A mild traumatic brain injury (mTBI), often referred to as a concussion, rarely has lasting effects and is often presumed to cause only transient disturbances to brain function. However, repeated mTBIs, particularly those occurring in the sports and military settings, have been associated with cumulative and chronic neurological impairments, and the development of neurodegenerative diseases such as chronic traumatic encephalopathy (CTE).

There is evidence that these long-term adverse effects of repeated mTBIs are in part due to the recurring insults occurring before the brain has recovered from the initial mTBI and is in a period of increased cerebral vulnerability (ICV). There is increasing evidence that mTBI triggers complex biological changes including inflammatory, metabolic, neuronal, vascular and axonal abnormalities. It is believed that such changes are responsible for ICV and therefore, the identification of reliable markers that indicate when the brain is no longer in a state of ICV might allow them to be used to guide medical decisions.

The current clinical management of mTBI is largely guided by the presence or absence of neuropsychological symptoms, and typically evaluated by subjective and/or self-reported methods. Symptoms may include physical, cognitive, co-ordination, emotional, and sleep abnormalities. The onset of symptoms, although typically rapid, can take minutes or hours to occur, and symptoms are usually mild, or may even go unrecognized.

Recovery is determined to have occurred after all post-injury symptoms have resolved, at which point patients are commonly cleared to return to pre-injury activity. However, there is now evidence that the resolution of symptoms might not accurately indicate that the brain has recovered from the neuropathophysiological changes induced by mTBI. Therefore, research is required to guide and facilitate more informed medical decisions pertaining to return to pre-injury activity. In particular, it is critical that objective markers sensitive to the brain’s changes and recovery after an mTBI are identified.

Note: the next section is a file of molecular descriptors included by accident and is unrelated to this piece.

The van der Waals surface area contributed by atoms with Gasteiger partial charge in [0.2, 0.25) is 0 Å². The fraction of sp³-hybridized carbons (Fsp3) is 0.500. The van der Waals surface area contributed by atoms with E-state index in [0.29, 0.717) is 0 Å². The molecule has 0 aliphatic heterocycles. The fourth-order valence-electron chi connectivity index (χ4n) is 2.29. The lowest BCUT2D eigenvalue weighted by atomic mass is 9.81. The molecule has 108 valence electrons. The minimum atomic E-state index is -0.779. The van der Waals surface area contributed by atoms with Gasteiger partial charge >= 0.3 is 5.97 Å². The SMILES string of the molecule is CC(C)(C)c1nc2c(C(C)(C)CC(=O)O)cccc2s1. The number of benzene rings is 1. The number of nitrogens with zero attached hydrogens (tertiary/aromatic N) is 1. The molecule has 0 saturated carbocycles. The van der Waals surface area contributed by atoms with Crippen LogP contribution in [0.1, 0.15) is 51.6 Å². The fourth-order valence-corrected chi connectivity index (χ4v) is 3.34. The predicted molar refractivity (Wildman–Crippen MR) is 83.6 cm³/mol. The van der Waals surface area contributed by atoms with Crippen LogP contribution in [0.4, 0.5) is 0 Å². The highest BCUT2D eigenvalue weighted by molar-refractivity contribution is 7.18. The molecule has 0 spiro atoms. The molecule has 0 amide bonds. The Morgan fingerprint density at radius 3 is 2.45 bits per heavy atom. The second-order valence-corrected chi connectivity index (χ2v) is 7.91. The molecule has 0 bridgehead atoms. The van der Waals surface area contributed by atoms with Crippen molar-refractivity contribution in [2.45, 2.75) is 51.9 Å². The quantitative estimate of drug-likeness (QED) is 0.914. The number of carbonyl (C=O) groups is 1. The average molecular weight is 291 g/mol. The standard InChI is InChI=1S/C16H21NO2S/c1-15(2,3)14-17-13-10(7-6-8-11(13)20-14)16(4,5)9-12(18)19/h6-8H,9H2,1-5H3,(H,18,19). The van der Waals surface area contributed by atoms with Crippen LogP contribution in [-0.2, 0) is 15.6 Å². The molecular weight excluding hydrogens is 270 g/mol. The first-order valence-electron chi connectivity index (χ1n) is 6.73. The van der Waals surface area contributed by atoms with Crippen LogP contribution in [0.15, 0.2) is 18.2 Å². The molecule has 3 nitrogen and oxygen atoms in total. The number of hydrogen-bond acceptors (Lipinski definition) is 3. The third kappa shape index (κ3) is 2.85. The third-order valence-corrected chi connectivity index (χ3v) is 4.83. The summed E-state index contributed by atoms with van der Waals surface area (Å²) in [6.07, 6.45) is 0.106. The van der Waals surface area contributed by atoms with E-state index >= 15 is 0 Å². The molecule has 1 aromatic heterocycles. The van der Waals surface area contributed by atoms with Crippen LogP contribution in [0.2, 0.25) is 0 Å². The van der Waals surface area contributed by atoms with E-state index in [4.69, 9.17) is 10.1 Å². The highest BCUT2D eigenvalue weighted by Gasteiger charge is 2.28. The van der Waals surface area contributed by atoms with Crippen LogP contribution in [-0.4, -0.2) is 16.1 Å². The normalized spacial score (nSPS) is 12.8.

Magnetic Resonance Imaging (MRI) and blood proteomics might provide objective measures of pathophysiological changes in mTBI, and indicate when the brain is no longer in a state of ICV. In a collaborative study, the use of MRI, blood proteomics, and behavioral methods as markers to detect changes and estimate recovery after experimental mTBI in rat models was investigated. Rats were given a sham or mild fluid percussion injury (mFPI), and behavioral testing, MRI, and blood collections were conducted up to 30 days post-injury.

There were cognitive impairments for three days post-mFPI, before normalizing by day 5 post-injury. In contrast, advanced MRI (i.e., tractography) and blood proteomics (i.e., vascular endothelial growth factor) detected a number of abnormalities, some of which were still present 30 days post-mFPI.

These findings suggest that MRI and blood proteomics are sensitive measures of the molecular and subtle structural changes following mTBI. Of particular significance, this study identified novel tractography measures that are able to detect mTBI and may be more sensitive than traditional diffusion-tensor measures. Furthermore, the blood and MRI findings may have important implications in understanding ICV and are translatable to the clinical setting.

For more information on this project, contact Mr. David Wright (wrightd@unimelb.edu.au).


Anatomy and Neuroscience, The University of Melbourne
The Florey Institute of Neuroscience and Mental Health
Department of Medicine, The Royal Melbourne Hospital
Department of Anatomy, Physiology, and Genetics, Uniformed Services University of the Health Sciences, USA
Department of Electrical and Electronic Engineering, The University of Melbourne
Centre for Stroke and Brain Injury, The University of Newcastle
School of Health Sciences, The University of Newcastle